An adult male greater kudu by the Chobe River, Botswana
Scientific classification
Kingdom: Animalia
Phylum: Chordata
Clade: Synapsida
Class: Mammalia
Order: Artiodactyla
Family: Bovidae
Subfamily: Bovinae
Genus: Tragelaphus
(de Blainville, 1816)

T. angasii
T. buxtoni
T. eurycerus
T. imberbis
T. scriptus
T. spekeii
T. strepsiceros
T. sylvaticus

Tragelaphus is a genus of medium- to large-sized spiral-horned antelopes. It contains several species of bovine, all of which are relatively antelope-like. Species in this genus tend to be large sized, lightly built, have long necks and considerable sexual dimorphism. The common eland (Taurotragus oryx) was once classified in this genus as T. oryx. The name "Tragelaphus" comes from the mythical tragelaph. A common synonym is genus Strepsiceros, which refers to the same set of African antelopes.[1]

Taxonomy and phylogeny

Giant eland

Common eland

Greater kudu

Mountain nyala





Lesser kudu

Phylogenetic relationships in Tragelaphus from combined analysis of all molecular data (Willows-Munro 2005)

Tragelaphus is a genus in the subfamily Tragelaphinae and the family Bovidae. The genus authority is the French zoologist Henri Marie Ducrotay de Blainville, who first mentioned it in the journal Bulletin des Sciences, par la Société Philomatique in 1816.[2] The name is composed of two Greek words: tragos, meaning a male goat; and elaphos, meaning deer.[3] It consists of eight species, namely:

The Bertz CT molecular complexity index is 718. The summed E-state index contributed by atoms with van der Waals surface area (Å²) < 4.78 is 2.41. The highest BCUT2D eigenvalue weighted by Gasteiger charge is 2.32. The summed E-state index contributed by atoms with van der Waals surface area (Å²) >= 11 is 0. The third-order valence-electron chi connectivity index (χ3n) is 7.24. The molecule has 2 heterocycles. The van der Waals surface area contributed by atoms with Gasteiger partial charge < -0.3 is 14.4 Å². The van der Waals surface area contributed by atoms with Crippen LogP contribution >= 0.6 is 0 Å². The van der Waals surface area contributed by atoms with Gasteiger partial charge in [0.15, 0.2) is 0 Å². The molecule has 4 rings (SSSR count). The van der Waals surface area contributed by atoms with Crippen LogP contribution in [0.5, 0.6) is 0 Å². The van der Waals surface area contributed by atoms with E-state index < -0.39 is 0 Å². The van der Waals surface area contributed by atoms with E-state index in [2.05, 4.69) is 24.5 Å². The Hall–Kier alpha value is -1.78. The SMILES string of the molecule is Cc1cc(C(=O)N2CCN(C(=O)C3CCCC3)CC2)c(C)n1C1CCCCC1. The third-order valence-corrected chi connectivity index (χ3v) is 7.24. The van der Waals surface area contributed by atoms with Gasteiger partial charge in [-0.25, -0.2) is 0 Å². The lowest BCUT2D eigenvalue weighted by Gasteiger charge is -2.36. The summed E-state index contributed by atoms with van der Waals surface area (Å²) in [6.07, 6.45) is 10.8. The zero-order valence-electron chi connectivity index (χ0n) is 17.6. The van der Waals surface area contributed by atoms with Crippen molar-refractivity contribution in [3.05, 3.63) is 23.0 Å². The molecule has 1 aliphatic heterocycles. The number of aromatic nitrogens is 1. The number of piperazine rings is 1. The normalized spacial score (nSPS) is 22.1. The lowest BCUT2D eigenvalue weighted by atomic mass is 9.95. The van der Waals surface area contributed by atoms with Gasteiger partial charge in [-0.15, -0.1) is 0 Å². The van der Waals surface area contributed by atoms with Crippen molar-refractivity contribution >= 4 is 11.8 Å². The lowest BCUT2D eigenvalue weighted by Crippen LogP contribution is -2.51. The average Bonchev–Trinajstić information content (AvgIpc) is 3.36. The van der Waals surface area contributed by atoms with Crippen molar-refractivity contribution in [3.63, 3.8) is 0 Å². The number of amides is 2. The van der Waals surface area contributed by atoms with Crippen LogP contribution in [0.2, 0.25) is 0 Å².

According to a 2006 study, Tragelaphus diverged from its sister genus Taurotragus (elands) towards the end of the Late Miocene.[4]


Wikimedia Commons has media related to:
  1. Integrated Taxonomic Information System
  2. Wilson, D.E.; Reeder, D.M., eds. (2005). Mammal Species of the World: A Taxonomic and Geographic Reference (3rd ed.). Johns Hopkins University Press. p. 697. ISBN 978-0-8018-8221-0. OCLC 62265494.
  3. "Tragelaphus". Merriam-Webster Dictionary. Retrieved 7 February 2016.
  4. Ropiquet, A. (2006). "Etude des radiations adaptatives au sein des Antilopinae (Mammalia, Bovidae)". Ph.D. Thesis, Université Paris. 6 (1-247).

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